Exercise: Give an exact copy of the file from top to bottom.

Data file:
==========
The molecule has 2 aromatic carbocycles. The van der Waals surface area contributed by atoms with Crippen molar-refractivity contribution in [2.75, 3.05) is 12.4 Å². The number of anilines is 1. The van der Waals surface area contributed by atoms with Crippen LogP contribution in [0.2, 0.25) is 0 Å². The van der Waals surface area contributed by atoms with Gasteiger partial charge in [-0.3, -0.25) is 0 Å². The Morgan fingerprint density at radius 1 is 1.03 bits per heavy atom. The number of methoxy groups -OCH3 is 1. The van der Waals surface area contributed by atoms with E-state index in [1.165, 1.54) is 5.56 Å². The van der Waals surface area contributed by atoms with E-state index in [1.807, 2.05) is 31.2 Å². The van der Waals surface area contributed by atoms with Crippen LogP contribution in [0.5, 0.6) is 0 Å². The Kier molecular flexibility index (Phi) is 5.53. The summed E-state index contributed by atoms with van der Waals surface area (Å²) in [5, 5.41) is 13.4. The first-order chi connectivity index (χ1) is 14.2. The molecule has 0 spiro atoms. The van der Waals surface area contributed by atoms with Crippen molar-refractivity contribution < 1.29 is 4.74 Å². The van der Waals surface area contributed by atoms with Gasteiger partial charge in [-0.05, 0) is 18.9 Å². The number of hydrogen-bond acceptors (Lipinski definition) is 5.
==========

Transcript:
The molecule has 2 aromatic carbocycles. The van der Waals surface area contributed by atoms with Crippen molar-refractivity contribution in [2.75, 3.05) is 12.4 Å². The number of anilines is 1. The van der Waals surface area contributed by atoms with Crippen LogP contribution in [0.2, 0.25) is 0 Å². The van der Waals surface area contributed by atoms with Gasteiger partial charge in [-0.3, -0.25) is 0 Å². The Morgan fingerprint density at radius 1 is 1.03 bits per heavy atom. The number of methoxy groups -OCH3 is 1. The van der Waals surface area contributed by atoms with E-state index in [1.165, 1.54) is 5.56 Å². The van der Waals surface area contributed by atoms with E-state index in [1.807, 2.05) is 31.2 Å². The van der Waals surface area contributed by atoms with Crippen LogP contribution in [0.5, 0.6) is 0 Å². The Kier molecular flexibility index (Phi) is 5.53. The summed E-state index contributed by atoms with van der Waals surface area (Å²) in [5, 5.41) is 13.4. The first-order chi connectivity index (χ1) is 14.2. The molecule has 0 spiro atoms. The van der Waals surface area contributed by atoms with Crippen molar-refractivity contribution < 1.29 is 4.74 Å². The van der Waals surface area contributed by atoms with Gasteiger partial charge in [-0.05, 0) is 18.9 Å². The number of hydrogen-bond acceptors (Lipinski definition) is 5.